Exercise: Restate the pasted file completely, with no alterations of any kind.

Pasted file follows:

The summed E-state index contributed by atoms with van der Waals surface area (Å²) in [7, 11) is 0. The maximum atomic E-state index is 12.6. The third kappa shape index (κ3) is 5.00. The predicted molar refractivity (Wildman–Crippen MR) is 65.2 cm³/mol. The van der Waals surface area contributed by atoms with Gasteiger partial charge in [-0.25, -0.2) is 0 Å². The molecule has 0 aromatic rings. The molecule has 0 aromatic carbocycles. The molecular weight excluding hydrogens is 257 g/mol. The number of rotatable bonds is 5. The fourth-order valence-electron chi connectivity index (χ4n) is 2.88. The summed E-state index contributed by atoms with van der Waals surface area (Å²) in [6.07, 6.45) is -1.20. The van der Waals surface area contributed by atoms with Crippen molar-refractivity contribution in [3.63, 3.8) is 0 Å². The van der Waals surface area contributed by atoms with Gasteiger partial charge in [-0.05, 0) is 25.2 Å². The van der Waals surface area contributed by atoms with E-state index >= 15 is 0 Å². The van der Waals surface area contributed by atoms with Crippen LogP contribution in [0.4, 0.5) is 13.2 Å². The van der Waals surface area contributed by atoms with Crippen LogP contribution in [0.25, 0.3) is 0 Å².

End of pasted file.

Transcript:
The summed E-state index contributed by atoms with van der Waals surface area (Å²) in [7, 11) is 0. The maximum atomic E-state index is 12.6. The third kappa shape index (κ3) is 5.00. The predicted molar refractivity (Wildman–Crippen MR) is 65.2 cm³/mol. The van der Waals surface area contributed by atoms with Gasteiger partial charge in [-0.25, -0.2) is 0 Å². The molecule has 0 aromatic rings. The molecule has 0 aromatic carbocycles. The molecular weight excluding hydrogens is 257 g/mol. The number of rotatable bonds is 5. The fourth-order valence-electron chi connectivity index (χ4n) is 2.88. The summed E-state index contributed by atoms with van der Waals surface area (Å²) in [6.07, 6.45) is -1.20. The van der Waals surface area contributed by atoms with Crippen molar-refractivity contribution in [3.63, 3.8) is 0 Å². The van der Waals surface area contributed by atoms with Gasteiger partial charge in [-0.05, 0) is 25.2 Å². The van der Waals surface area contributed by atoms with E-state index >= 15 is 0 Å². The van der Waals surface area contributed by atoms with Crippen LogP contribution in [0.4, 0.5) is 13.2 Å². The van der Waals surface area contributed by atoms with Crippen LogP contribution in [0.25, 0.3) is 0 Å².